Posted by: Debra Kolkka | April 20, 2015

Casa Debbio garden update

We have done lots of work in the garden at Casa Debbio. Some trees were cut down last autumn and it was all looking a bit bare, so we are planting the terrace below the house.

Casa Debbio

Filippo and Batista have built us a new fence at the edge of the drop to allow plantings above and below.

We bought about 80 lavender plants, hydrangeas, peonies, azaleas, lilac, fruticans, roses, raspberries, blueberries and a few other things. Our lovely gardening friend Agostino has given us lots of plants he has grown from seed and cuttings.

Casa Debbio

Casa Debbio

The terrace still looks a bit bare, but I am hoping the plants will grow quickly and fill in the gaps.

Spring has been slow coming, but our beautiful new magnolia tree grew some excellent flowers.

Casa Debbio

Now it is busily growing leaves which I hope will give us some shade this summer.

The daffodils were beautiful and lasted for weeks. They are finished now and irises are about to appear.

The weeping cherry put on a good show.

Casa Debbio

Trees are finally starting to turn green. Our walnut is getting leaves. One of our fig trees has baby figs.

Casa Debbio

Casa Debbio

The quince is covered in new growth.

Casa Debbio

Casa Debbio

The Judas tree has tiny flowers.

Casa Debbio

All the fruit trees are in blossom.

Casa Debbio

Casa Debbio

We have a carpet of blue flowers under the trees at the edge of the terrace above the house. I think they are periwinkles.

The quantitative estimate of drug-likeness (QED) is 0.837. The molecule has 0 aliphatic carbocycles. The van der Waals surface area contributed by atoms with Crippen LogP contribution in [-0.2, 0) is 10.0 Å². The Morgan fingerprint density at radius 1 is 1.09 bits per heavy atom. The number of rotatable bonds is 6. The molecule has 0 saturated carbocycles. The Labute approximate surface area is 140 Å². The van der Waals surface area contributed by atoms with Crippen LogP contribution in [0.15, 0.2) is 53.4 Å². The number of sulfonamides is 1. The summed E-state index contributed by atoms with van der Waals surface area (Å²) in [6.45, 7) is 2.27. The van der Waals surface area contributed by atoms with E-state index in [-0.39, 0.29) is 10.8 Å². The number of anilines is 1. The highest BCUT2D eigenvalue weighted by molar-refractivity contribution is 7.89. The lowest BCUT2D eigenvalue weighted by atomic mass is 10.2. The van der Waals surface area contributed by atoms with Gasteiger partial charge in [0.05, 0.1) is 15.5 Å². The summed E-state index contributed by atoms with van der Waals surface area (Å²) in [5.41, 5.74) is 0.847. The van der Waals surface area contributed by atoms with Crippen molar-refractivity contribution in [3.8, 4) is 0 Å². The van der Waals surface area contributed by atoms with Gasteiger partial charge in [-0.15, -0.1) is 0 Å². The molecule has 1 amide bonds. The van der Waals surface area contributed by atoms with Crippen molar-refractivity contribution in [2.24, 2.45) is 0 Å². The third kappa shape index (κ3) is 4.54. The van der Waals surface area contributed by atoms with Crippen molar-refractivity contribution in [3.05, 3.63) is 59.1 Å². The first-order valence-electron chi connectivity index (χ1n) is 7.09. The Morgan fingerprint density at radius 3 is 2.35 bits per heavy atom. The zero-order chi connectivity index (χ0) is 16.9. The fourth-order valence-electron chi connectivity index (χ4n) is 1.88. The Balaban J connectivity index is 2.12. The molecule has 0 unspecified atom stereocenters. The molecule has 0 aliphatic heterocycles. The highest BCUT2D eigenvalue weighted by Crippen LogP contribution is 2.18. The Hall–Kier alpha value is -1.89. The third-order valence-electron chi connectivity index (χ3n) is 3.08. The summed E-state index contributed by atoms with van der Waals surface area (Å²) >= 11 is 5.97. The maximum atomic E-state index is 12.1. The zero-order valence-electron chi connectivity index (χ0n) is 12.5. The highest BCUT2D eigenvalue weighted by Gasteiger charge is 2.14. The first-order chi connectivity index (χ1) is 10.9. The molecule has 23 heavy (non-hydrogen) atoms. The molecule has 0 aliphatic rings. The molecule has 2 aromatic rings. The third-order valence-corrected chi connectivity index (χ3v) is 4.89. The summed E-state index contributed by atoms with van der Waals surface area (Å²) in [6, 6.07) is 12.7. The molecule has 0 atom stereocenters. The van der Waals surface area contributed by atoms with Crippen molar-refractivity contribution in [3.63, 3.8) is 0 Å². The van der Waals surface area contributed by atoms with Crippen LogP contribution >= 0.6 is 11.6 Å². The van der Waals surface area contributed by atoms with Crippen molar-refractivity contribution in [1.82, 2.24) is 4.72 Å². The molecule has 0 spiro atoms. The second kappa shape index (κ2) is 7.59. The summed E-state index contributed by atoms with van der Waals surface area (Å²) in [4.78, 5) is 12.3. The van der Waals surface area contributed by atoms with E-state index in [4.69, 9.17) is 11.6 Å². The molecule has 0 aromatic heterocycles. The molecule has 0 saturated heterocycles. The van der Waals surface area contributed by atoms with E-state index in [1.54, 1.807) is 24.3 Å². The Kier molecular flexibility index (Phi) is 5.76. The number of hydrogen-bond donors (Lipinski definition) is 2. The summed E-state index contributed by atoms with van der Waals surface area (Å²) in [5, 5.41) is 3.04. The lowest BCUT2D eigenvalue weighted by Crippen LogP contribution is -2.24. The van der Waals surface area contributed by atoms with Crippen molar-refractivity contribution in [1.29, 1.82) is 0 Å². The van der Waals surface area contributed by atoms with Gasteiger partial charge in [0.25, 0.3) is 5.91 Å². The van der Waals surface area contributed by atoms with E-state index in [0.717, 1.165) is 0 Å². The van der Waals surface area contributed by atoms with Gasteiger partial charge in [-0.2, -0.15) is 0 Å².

Casa Debbio

I have peonie buds everywhere…my favourite flower. A couple of new ones I bought came with flowers about to open and they have done so.

Casa Debbio

Casa Debbio

Casa Debbio

The aquilegia has come up again this year. These are the cutest little flowers.

Casa Debbio

Casa Debbio

I have violets.

Casa Debbio

Strawberries are beginning to grow.

Casa Debbio

The bleeding hearts were under a hazelnut tree last year, they like shade. This year they have reappeared. I hope the full sun is not too hot for them.

Casa Debbio

Casa Debbio

Work continues. It takes a few hours just to water the new plants and there is endless weeding to do.

Soon the roses will appear and the wisteria is on the way…I’ll let you know how it all goes.

There is a fly in the ointment…mufloni. We have wild goats and deer living all around us. They occasionally drop in at night and nibble things. They have chewed the poor rhododendrons and ate 2 roses soon after I planted them.

I spotted these on the road up to Vergemoli…I hope they stay there.

Mufloni

Posted by: Debra Kolkka | April 16, 2015

Vinci…Leonardo’s home town

As you all know the da Vinci in Leonardo’s name is not really a surname, it means Leonardo of Vinci. He was the illegitimate son of notary Pieroni Fruosino di Antonio da Vinci and Caterina, a servant in his house.

Leonardo da Vinci

Yesterday, 15th April, was the anniversary of his birth in 1452, so I thought a visit to his home town was in order.